Each Respondent is required to disclose on his or her FDS "each source of income, earned or unearned, which [he or she] received in excess of $2,000."  Knowing the source of officials' income is important because it helps the public detect conflicts of interest that might otherwise go unnoticed.  For example, if an applicant before the Planning Board employs and pays a Planning Board member's spouse more than $2,000 per year, a member of the public so informed could call attention to a conflict of interest if that Planning Board member attempted to vote on the application.  In each of these nine (9) cases, however, the LGO stated that neither the LGO nor any members of the LGO's immediate family had any sources of income in 2016 from which more than $2,000 was received.  While it is perhaps possible for an individual or family to live in New Jersey and have no single source of income of greater than $2,000, it is highly unlikely that five of the seven members of the Mayor and Council and four members of the Planning Board all have no sources of income from which more than $2,000 is derived.  Further, Chukwueke and his wife, Sharon and Robert Earley, Valle and his wife, and Robinson and her husband all report ownership of real estate.  It is general knowledge that real estate taxes in New Jersey would require a source of income in excess of $2,000 to pay.  Complainants allege that each of these nine LGOs and their immediate family members have sources of income in excess of $2,000 but have chosen not to disclose those sources.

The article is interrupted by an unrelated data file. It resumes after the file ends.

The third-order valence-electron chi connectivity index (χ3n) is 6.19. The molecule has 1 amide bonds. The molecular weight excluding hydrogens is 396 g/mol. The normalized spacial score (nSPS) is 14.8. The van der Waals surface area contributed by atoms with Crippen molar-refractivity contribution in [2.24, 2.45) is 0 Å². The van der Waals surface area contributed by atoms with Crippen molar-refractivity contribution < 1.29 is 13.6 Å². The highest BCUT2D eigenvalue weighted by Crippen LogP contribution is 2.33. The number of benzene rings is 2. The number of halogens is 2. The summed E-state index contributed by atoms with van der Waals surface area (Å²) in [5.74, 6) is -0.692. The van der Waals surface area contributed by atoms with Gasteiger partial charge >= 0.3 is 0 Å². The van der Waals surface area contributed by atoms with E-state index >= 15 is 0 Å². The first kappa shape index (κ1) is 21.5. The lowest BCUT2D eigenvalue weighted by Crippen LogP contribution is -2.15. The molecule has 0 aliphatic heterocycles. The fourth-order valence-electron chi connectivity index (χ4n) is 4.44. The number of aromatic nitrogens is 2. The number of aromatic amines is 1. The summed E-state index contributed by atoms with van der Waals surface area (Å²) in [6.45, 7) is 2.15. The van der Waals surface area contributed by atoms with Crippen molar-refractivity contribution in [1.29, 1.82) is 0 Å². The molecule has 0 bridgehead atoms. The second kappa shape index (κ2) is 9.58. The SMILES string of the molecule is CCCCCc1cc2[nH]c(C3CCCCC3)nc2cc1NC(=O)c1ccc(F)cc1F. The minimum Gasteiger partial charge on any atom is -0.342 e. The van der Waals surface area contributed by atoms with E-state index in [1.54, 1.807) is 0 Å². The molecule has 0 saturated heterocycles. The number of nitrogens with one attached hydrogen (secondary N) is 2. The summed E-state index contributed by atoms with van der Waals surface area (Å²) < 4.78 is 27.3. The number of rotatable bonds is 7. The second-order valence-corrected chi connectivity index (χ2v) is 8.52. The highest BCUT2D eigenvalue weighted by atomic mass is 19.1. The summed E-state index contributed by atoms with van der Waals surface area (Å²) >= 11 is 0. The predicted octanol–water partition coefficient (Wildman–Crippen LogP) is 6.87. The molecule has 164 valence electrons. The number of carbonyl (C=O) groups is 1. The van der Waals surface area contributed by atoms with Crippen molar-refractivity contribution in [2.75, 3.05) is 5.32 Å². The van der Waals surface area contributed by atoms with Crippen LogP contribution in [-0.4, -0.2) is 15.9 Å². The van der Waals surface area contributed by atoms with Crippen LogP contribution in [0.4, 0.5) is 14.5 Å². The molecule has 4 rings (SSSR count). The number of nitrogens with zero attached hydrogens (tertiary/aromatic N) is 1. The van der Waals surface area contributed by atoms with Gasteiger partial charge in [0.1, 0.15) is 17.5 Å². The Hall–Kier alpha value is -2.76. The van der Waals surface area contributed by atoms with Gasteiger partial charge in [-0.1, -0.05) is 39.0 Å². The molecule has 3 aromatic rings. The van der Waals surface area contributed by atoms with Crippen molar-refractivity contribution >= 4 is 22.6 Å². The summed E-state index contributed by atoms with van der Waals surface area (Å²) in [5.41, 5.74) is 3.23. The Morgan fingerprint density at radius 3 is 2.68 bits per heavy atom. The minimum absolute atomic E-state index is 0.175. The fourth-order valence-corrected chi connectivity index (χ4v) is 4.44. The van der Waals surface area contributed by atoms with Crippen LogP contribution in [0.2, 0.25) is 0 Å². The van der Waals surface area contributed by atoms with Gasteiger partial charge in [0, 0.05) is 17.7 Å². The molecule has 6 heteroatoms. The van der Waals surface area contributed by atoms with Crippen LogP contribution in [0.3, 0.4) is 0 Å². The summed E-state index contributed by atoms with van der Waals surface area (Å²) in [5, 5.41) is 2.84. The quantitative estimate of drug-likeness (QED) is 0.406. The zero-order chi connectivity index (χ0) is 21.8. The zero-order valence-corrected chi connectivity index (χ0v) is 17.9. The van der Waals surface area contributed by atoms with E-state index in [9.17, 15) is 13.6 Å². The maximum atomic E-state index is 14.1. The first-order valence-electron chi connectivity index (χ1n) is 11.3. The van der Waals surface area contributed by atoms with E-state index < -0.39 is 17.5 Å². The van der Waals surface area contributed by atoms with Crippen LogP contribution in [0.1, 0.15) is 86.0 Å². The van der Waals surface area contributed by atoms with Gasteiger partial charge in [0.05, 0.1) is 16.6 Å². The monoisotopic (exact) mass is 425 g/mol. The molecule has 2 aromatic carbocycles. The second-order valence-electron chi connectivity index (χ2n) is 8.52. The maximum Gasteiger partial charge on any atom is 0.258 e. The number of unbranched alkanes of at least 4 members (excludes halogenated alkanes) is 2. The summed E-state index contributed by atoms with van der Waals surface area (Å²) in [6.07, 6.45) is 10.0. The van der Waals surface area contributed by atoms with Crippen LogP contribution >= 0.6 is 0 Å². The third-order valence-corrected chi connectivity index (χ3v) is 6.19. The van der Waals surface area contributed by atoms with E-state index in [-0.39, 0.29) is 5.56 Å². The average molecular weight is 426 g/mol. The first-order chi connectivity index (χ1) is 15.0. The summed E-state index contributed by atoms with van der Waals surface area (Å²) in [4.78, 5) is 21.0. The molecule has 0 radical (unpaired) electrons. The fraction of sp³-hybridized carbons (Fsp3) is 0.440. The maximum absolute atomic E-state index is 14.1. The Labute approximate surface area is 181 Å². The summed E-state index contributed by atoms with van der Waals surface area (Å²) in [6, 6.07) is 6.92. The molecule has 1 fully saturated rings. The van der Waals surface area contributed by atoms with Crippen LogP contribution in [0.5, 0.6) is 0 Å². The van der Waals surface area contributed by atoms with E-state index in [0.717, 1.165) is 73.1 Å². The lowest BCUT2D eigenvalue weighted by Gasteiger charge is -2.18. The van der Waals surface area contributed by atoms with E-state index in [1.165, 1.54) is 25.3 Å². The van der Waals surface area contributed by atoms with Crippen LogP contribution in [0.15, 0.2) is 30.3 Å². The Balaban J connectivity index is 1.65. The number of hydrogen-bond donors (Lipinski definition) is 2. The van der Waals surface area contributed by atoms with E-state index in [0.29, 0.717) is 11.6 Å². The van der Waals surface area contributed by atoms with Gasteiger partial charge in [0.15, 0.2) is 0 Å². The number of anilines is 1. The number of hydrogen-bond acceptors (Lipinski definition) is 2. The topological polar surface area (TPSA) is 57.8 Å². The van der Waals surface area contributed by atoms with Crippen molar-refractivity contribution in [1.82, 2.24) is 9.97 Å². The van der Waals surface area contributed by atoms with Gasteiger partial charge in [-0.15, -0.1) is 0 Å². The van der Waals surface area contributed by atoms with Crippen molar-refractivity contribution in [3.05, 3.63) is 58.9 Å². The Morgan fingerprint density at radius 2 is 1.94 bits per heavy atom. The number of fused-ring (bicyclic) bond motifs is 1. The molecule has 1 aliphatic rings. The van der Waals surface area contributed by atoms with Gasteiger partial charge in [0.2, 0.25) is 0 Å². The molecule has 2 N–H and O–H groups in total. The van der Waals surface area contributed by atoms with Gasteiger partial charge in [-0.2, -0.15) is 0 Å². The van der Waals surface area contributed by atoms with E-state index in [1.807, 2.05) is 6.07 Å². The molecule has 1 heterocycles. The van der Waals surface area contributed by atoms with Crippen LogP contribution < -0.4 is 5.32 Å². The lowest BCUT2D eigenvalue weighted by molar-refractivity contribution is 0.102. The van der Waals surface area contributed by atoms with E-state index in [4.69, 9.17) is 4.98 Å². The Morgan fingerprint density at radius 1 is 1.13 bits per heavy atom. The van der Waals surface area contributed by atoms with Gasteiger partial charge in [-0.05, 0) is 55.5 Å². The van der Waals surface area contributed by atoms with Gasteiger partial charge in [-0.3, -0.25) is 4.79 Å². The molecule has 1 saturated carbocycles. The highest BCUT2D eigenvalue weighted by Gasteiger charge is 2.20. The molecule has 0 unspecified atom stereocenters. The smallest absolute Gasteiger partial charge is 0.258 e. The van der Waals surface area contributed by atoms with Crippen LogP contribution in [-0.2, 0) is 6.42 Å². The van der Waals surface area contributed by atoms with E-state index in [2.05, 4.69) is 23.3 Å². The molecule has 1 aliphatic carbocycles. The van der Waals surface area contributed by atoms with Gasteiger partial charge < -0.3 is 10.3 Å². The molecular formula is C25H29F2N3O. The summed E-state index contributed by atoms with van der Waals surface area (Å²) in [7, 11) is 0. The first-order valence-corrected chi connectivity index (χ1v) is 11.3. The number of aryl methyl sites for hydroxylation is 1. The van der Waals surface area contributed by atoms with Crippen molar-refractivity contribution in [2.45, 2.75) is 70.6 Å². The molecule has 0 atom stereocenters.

4. Indicate whether the complaint concerns the complainant in any way and what, if any, relationship the complainant has to the subject of the complaint. 

Complainants have no interest in or relationship to this complaint greater than any other citizen or organization who wishes for all government officers and employees to comply fully with the Local Government Ethics Law. 

5. Indicate any other action previously taken in an attempt to resolve the issue and indicate whether the issue is the subject of pending litigation elsewhere. 

No other action has been taken previously in an attempt to resolve this issue and, as far as we know, this issue is not the subject of any pending litigation. 

Thank you for your attention to this matter. I ask that you please acknowledge your receipt of this complaint within 30 days.


/s/ John Paff, Chairman
New Jersey Libertarian Party's
Open Government Advocacy Project
Voice: 732-873-1251

Tuesday, January 23, 2018

Unpublished trial court OPRA opinion.

Unpublished opinions" are not published in the law books and are not ordinarily written about in legal periodicals. Unless somebody puts them on-line and calls attention to them, they are likely not to be located by people who may want to search for them. I think that it's important that court opinions, even if they are not precedential, are easily accessible for future use.